(5) Work closely with your green rater to schedule and prepare for ZERH inspections at pre-drywall and final (see checklist). Although not required, I recommend that builders conduct their own diagnostic testing of air leakage at strategic time points throughout construction.
(6) Review the requirements for EPA Indoor AirPLUS certification, which is a pre-requisite of ZERH. Note that Indoor AirPLUS has specifications for reducing airborne contaminants during construction, including a prescriptive procedure for ventilating the home prior to occupancy.
(7) Manage homeowner expectations. Kelly Ross Gillespie of Kelly Green Energy Raters, a certified third-party ZERH consultant, says one of the challenges for builders is “setting realistic expectations... if a homeowner wishes to build a very large home, it may be difficult to offset the entire load of the home (especially if it is all electric) with the amount of roof area available for solar panels.”
Code-Built vs. ZERH: Construction Practices
As codes in many jurisdictions have become increasingly stringent over the years, the gap between building a ZERH versus conventional construction has narrowed. Thus, ZERH construction compliance becomes more of a nuanced approach to maximizing energy and water efficiency, tightening the envelope, achieving superior indoor air quality, and preparing the house for solar production. Examples of ZERH practices over and above typical code requirements include:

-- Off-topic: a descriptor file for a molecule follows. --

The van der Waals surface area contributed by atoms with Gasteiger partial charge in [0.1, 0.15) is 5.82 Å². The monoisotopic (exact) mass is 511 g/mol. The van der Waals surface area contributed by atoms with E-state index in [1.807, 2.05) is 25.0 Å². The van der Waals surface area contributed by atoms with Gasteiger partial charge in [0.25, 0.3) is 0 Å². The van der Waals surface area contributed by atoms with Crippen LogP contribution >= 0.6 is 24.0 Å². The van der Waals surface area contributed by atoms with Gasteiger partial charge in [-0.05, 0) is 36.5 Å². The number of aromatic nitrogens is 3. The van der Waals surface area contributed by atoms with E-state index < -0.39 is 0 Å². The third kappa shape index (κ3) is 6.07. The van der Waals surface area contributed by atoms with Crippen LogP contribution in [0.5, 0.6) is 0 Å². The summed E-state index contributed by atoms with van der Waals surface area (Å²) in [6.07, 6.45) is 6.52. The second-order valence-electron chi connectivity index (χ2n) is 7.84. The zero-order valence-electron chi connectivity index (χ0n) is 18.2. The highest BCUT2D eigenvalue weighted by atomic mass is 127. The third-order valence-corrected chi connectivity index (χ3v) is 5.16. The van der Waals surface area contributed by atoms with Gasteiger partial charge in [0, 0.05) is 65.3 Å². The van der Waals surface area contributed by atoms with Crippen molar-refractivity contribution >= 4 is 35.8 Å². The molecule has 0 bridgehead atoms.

· Foundation and site work – Crawlspace floors and sub-slab capillary break material complies with the Energy Star Water Management Builder Checklist; IECC 2018 concrete slab horizontal and vertical rigid insulation; prep for radon mitigation pipe if needed (see EPA Map of Radon Zones).
· Heating, cooling and & ventilation – Energy Star certified bath exhaust fans; mechanical fresh air ventilation that meets ASHRAE 62.2 standards; all ducts and HVAC equipment located within the thermal boundary.
· Plumbing – Lavatory faucets, showerheads and toilets are EPA WaterSense certified; water heaters meet Energy Star standards; hot water distribution meets EPA WaterSense standard for an efficient delivery system.
· Electric – All-LED light fixtures and ceiling fans are Energy Star qualified; complete preparations for future solar array as per the EPA PV Ready Checklist.
· Air sealing & insulation – Sill gasketing between foundation and bottom plate; caulk or foam sill plates to subfloor when adjacent to unconditioned spaces; insulation meets or exceeds IECC 2015 requirements.
· Appliances – Refrigerators, dishwashers, clothes washers and dryers are Energy Star qualified.
ZERH Advantages for Builders
Despite the learning curve associated with building a “beyond code” ZERH home, the benefits for contractors can outweigh the challenges. In addition to the federal 45L tax credit, ZERH builders have a competitive advantage in the marketplace, as there are few contractors with experience constructing high performance homes and demand is rising. Also, as Gillespie explains, “builders are motivated by the quality and durability of the ZERH product – which means fewer call backs post-construction.”